Wednesday, 30 March 2022
Questions without Notice
My question is to the Minister for Health and Aged care. Will the minister please update the House on how the Morrison government's budget is supporting families by providing access to life-saving medicines and genetic testing for conditions such as spinal muscular atrophy?
I want to thank the member for Robertson, who’s been a great advocate of support for rare cancers and rare diseases. Indeed, there was $750 million in the budget last night for the 10-year Medical Research Future Fund plan focusing on rare cancers, rare diseases and clinical trials. In particular, in relation to spinal muscular atrophy, the House will be aware of the case of Rachael Casella and her beautiful baby, Mackenzie. Mackenzie was lost as a young child to SMA, an agonising condition. In response to that, the Prime Minister, in his earlier role as Treasurer, supported the creation of Mackenzie’s Mission. That mission provided genetic carrier screening to thousands of families.
Last night, this Treasurer, in this budget, made Mackenzie’s Mission permanent and universal for all Australian women to offer carrier screening for potential couples around Australia for cystic fibrosis, for fragile eggs and for spinal muscular atrophy to give parents the option of knowing whether they might be carriers and therefore to proceed to IVF. This will make a profound difference to families.
But there’s another family and another mother who’s had a huge impact on awareness of spinal muscular atrophy. In the chamber, with her hand up, is Julie Cini. Some years ago, Julie lost not just one child but two children, Montana and Zarlee, to SMA. She’s been a campaigner ever since. She campaigned for the listing of Spinraza, which this Prime Minister listed and which this Treasurer extended for treatment of SMA. Last night a medicine called Zolgensma was listed by the Treasurer. This medicine is now on the PBS. It would otherwise cost $2½ million, beyond the reach of virtually any family in Australia or around the world.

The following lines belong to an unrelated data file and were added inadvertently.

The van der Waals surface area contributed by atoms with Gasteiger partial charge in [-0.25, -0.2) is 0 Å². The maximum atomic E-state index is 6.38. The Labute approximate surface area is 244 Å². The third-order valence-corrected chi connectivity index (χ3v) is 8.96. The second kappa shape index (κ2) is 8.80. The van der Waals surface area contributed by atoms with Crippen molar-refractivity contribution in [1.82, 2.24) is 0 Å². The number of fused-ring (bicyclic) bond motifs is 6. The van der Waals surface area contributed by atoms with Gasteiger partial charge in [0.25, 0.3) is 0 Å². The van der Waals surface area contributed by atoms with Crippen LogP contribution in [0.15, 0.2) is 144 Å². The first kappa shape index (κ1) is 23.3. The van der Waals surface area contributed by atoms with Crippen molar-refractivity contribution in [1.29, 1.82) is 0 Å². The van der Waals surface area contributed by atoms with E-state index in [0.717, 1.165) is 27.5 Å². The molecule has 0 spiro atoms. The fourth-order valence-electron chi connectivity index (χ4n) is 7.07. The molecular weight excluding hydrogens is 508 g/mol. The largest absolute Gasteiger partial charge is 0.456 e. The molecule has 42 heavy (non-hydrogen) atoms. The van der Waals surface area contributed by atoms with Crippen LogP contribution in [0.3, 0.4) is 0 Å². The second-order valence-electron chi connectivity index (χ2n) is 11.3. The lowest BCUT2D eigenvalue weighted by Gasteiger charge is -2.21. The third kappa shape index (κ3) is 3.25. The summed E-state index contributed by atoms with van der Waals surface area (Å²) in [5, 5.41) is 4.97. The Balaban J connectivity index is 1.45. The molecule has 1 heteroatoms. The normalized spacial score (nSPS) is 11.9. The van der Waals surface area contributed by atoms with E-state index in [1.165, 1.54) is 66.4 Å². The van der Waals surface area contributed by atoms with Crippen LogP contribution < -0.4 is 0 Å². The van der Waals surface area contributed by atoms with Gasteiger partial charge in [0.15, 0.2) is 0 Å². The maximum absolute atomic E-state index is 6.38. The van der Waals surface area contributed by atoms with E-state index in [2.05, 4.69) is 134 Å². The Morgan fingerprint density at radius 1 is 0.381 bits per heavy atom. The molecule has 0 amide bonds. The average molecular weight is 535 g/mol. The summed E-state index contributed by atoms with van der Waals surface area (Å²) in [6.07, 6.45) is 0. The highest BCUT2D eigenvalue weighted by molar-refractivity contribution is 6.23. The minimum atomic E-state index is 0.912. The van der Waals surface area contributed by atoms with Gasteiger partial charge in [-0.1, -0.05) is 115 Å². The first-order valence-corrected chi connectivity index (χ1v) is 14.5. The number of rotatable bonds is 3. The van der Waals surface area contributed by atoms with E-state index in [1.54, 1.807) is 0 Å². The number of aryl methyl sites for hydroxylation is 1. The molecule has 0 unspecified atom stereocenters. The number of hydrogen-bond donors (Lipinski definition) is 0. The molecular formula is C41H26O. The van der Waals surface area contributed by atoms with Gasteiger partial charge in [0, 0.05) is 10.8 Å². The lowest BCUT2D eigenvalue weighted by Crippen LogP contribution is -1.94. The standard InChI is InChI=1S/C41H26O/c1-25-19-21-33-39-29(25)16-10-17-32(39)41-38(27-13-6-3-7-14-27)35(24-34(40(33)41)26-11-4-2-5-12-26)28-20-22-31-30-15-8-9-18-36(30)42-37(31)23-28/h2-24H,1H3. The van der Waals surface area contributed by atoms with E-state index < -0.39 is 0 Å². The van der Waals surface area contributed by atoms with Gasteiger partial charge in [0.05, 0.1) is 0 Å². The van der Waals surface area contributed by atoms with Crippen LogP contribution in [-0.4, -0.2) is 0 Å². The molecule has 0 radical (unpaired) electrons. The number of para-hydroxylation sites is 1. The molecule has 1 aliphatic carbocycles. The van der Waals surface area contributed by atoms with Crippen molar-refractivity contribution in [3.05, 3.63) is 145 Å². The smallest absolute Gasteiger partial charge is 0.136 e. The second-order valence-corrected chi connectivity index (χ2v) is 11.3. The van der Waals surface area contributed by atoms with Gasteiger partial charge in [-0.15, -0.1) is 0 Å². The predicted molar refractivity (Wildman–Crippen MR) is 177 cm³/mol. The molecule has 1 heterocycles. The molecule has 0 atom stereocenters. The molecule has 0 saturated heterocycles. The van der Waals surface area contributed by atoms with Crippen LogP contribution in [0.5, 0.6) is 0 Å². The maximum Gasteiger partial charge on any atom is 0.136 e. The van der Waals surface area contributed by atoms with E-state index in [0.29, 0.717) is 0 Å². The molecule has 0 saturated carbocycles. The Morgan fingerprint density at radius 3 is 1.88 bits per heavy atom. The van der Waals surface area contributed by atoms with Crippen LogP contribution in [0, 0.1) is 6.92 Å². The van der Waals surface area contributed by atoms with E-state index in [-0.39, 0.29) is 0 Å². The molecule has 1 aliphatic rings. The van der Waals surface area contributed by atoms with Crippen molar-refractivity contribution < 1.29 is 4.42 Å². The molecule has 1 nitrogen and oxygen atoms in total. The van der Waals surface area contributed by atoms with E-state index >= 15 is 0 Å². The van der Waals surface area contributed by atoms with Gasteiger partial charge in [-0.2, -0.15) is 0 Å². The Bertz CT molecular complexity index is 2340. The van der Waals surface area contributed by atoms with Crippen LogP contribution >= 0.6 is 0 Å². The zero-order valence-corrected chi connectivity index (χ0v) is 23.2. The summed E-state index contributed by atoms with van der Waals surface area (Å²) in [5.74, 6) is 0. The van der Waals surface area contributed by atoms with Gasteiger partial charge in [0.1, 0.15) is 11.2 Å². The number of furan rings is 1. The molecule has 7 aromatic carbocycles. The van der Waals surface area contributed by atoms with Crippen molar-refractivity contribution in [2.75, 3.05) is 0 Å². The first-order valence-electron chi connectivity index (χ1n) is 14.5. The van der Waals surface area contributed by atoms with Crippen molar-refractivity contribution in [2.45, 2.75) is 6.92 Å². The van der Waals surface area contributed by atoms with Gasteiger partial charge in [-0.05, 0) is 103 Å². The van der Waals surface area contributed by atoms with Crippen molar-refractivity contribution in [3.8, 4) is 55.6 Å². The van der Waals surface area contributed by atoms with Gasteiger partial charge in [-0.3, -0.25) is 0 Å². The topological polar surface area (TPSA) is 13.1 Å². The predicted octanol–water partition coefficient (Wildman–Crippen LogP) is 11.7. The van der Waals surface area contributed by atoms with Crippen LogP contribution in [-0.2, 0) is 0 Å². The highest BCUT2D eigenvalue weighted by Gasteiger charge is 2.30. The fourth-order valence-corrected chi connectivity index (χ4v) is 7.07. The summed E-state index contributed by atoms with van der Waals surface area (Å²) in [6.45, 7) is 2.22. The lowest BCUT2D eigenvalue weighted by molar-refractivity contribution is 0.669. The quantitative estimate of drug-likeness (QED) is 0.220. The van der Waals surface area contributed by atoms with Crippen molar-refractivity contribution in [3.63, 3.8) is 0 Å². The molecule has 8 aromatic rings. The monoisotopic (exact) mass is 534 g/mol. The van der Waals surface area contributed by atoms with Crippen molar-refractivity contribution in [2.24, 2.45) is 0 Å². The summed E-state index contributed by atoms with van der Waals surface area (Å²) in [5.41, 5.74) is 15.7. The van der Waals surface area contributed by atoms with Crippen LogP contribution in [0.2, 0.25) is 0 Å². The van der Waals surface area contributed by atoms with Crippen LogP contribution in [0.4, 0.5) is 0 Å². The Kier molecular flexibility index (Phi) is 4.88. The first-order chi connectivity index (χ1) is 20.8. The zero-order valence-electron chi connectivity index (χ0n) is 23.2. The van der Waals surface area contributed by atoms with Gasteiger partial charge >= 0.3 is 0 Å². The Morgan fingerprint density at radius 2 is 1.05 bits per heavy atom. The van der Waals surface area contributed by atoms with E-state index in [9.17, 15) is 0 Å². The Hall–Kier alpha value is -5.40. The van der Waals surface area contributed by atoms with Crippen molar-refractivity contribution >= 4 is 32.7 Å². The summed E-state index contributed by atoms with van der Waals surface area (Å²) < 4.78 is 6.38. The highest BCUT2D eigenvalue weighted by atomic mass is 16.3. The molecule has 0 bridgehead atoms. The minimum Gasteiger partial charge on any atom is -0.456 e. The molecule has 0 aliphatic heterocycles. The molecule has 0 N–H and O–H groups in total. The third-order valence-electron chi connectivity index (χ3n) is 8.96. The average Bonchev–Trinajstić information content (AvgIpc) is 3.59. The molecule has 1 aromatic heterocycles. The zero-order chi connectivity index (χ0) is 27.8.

This medicine offers a potential near cure for SMA. For children under nine months, it means that they have a chance of a full life and a rich life, and that will be a legacy that is left not just by those who are on the benches here but by Julie and all those who have fought for Spinraza and Zolgensma at Mackenzie's Mission. These are the practical things that we do. That's what we're doing. Rachael and Mackenzie; and Julie, Montanna and Zarlee are the reason, they are the why. That is why and these are the people for whom we do what we do.